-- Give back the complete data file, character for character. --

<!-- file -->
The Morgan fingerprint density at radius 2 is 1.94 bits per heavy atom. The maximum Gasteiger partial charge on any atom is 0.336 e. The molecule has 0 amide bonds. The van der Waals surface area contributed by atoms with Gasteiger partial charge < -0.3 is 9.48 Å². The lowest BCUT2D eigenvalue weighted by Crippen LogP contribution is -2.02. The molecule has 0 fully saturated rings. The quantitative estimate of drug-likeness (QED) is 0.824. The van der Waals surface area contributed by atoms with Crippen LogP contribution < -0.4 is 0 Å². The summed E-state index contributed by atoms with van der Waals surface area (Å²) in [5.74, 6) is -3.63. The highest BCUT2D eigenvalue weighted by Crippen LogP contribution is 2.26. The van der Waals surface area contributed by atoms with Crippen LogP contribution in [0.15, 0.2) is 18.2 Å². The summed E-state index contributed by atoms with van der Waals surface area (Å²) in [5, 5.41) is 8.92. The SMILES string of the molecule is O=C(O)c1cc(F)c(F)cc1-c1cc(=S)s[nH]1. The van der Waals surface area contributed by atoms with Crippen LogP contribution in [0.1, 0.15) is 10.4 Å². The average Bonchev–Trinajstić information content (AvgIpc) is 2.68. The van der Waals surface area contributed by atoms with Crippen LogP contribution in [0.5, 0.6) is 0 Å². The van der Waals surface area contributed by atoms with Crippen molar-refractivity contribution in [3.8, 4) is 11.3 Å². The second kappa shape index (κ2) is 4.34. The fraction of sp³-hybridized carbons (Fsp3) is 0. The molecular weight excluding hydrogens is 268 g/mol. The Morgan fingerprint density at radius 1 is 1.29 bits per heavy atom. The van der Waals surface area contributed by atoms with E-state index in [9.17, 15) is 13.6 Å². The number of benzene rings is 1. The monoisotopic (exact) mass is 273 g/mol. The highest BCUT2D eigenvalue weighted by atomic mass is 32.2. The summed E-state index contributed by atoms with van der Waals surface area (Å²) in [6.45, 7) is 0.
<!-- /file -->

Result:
The Morgan fingerprint density at radius 2 is 1.94 bits per heavy atom. The maximum Gasteiger partial charge on any atom is 0.336 e. The molecule has 0 amide bonds. The van der Waals surface area contributed by atoms with Gasteiger partial charge < -0.3 is 9.48 Å². The lowest BCUT2D eigenvalue weighted by Crippen LogP contribution is -2.02. The molecule has 0 fully saturated rings. The quantitative estimate of drug-likeness (QED) is 0.824. The van der Waals surface area contributed by atoms with Crippen LogP contribution < -0.4 is 0 Å². The summed E-state index contributed by atoms with van der Waals surface area (Å²) in [5.74, 6) is -3.63. The highest BCUT2D eigenvalue weighted by Crippen LogP contribution is 2.26. The van der Waals surface area contributed by atoms with Crippen LogP contribution in [0.15, 0.2) is 18.2 Å². The summed E-state index contributed by atoms with van der Waals surface area (Å²) in [5, 5.41) is 8.92. The SMILES string of the molecule is O=C(O)c1cc(F)c(F)cc1-c1cc(=S)s[nH]1. The van der Waals surface area contributed by atoms with Crippen LogP contribution in [0.1, 0.15) is 10.4 Å². The average Bonchev–Trinajstić information content (AvgIpc) is 2.68. The van der Waals surface area contributed by atoms with Crippen LogP contribution in [0.5, 0.6) is 0 Å². The van der Waals surface area contributed by atoms with Crippen molar-refractivity contribution in [3.8, 4) is 11.3 Å². The second kappa shape index (κ2) is 4.34. The fraction of sp³-hybridized carbons (Fsp3) is 0. The molecular weight excluding hydrogens is 268 g/mol. The Morgan fingerprint density at radius 1 is 1.29 bits per heavy atom. The van der Waals surface area contributed by atoms with E-state index in [9.17, 15) is 13.6 Å². The number of benzene rings is 1. The monoisotopic (exact) mass is 273 g/mol. The highest BCUT2D eigenvalue weighted by atomic mass is 32.2. The summed E-state index contributed by atoms with van der Waals surface area (Å²) in [6.45, 7) is 0.